The entrance and the Sound of Music's filming location in Nonnberg Abbey, Salzburg, Austria
The entrance and the Sound of Music’s filming location in Nonnberg Abbey

If you aren’t familiar with The Sound of Music yet, its story is based on the real-life story of Maria Augusta Kutschera, who became a postulant at Nonnberg Abbey. She was sent to be the governess for the seven children of widowed naval captain Georg von Trapp and eventually fell in love with and married him.

The film follows Maria’s journey as she brings music and love back into the von Trapp family’s lives. Indeed, it’s a meaningful movie packed with beautiful lessons like the power of believing in yourself, understanding that running away doesn’t solve anything, the importance of family, and acceptance of rejection with grace.

While Maria and Georg von Trapp were married in the Nonnberg Abbey Church, their wedding scene in the movie was filmed in Mondsee, not at Nonnberg Abbey. Only the front gate of the Nonnberg Abbey and cemetery were featured in The Sound of Music. Here, you can recall the scenes in the movie which show Maria leaving the convent, the children asking to see Maria, and the Von Trapp family escaping Nazis with the help of the nuns who sabotaged the Nazis’ car.

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As soon as you arrive at the entrance of Nonnberg Abbey, you’ll be able to quickly check off your goal of seeing the filming location of the Sound of Music: the gate. But don’t miss out on the full experience — be sure to step inside the abbey. The main church, gardens, and cemetery are all open to the public and offer a peaceful and serene experience as you wander through them.

Read: detailed explanation of the experience inside Nonnberg Abbey

A friendly reminder before you enter: the convent is home to a community of Benedictine nuns, so please dress respectfully and keep noise levels low to help maintain the peaceful atmosphere.

As you enter the abbey, the welcoming Gothic main portal of the church with an old oak door will be right in front of you. Spend a little moment to appreciate the decorations of the portal: the wooden statues perched atop octagonal pillars. There stands Emperor Henry II, the Virgin Mary cradling her son, and the founders of the Nonnberg Nunnery, St. Rupert and St. Erentrudis.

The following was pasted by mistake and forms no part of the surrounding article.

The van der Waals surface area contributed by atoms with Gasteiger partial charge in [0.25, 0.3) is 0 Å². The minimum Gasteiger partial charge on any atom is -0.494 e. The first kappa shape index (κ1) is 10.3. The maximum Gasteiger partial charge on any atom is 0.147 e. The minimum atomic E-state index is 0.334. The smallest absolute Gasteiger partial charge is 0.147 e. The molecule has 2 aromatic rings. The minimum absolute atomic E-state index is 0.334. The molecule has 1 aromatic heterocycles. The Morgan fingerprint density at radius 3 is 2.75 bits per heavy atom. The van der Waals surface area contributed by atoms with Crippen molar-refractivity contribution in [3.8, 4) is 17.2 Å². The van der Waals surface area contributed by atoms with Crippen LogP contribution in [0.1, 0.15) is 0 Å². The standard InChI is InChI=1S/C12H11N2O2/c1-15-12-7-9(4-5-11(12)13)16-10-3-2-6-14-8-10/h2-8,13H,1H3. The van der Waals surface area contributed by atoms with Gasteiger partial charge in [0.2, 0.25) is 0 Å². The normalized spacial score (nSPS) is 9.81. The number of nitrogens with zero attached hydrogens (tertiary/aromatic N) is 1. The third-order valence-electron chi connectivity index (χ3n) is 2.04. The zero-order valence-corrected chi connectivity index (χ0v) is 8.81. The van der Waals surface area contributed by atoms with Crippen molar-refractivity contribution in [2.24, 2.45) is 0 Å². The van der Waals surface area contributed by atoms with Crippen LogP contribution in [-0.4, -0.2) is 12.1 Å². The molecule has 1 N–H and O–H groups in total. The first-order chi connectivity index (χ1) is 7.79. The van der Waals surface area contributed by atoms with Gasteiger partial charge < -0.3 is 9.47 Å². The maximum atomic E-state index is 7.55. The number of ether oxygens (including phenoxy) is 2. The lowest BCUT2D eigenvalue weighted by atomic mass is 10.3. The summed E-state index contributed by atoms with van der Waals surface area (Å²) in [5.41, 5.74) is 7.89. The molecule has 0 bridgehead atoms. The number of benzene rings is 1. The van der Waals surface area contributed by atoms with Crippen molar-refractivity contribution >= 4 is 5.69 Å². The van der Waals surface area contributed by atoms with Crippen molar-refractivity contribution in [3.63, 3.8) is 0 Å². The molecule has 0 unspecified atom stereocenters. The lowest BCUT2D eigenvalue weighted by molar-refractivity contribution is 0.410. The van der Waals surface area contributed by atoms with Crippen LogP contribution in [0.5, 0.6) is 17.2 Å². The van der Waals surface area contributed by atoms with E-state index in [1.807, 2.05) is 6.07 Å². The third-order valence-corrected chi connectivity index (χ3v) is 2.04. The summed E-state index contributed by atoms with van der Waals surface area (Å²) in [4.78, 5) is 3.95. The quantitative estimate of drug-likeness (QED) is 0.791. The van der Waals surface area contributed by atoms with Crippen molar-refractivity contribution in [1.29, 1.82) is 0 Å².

If you face to your right, you’ll see the cemetery with graves on both sides of the pathway that goes to the back of the church.  Good news if you’re visiting in the fall: the abbey and its cemetery in the autumn reveals an enchanting sight — the graves on the right are shaded by a tree with golden leaves. (I’m not sure if the tree still exists today. We can all wish!)

And the intricate wrought iron crosses standing above each grave? They add to the charm. Not to mention the religious artworks (relief sculptures) that are displayed on the exterior of the church — they are like little treasures to discover before entering the church.

Upon entering the church of Nonnberg Abbey, you’ll likely be liking the timeless appearance of its interior. However you must not expect much as the interiors of Nonnberg Abbey church looks like an ordinary Gothic church, adorned with stained-glass windows and airy vaulted ceiling. While it may not boast the most stunning architecture in Salzburg, it has a serene atmosphere that is worth savoring.

If you’re lucky, you’ll hear something magical — the sound of nuns praying in unison. It’s a spine-tingling experience straight out of a fantasy novel.

Before you leave the church, make sure you’ve checked some of its interesting features:

  1. The late Gothic winged high altar;
  2. ancient crucifix from the 14th century;
  3. and the 12th-century frescoes depicting different scenes from the Bible. (the remains of the original Romanesque building.)

Tip: At either end of the church, you’ll find a small box with a coin slot. Insert a 50-euro-cent coin and watch as the lights turn on, illuminating the church’s stunning frescoes and altar in greater detail for a brief moment. 

The altar at Nonnberg Nunnery is a treasure, with a rich history that spans centuries. It depicts the Virgin Mary, flanked by St. Rupert and St. Virgil, in eye-catching detail. Originally located in the parish church of Scheffau near Golling, just south of Salzburg, it was moved to its current home in 1853.

The Musical Experience

Of all the experiences to be had at Nonnberg Abbey, the most special is the church music and the singing of the nuns. However, you’ll need to rise early to hear it. The nuns sing every morning at 6:45 am. In Sundays and public holidays, however, they also sing at 7 in the evening.

What’s the reason why hearing the nuns in the Nonnberg Abbey singing is a special experience?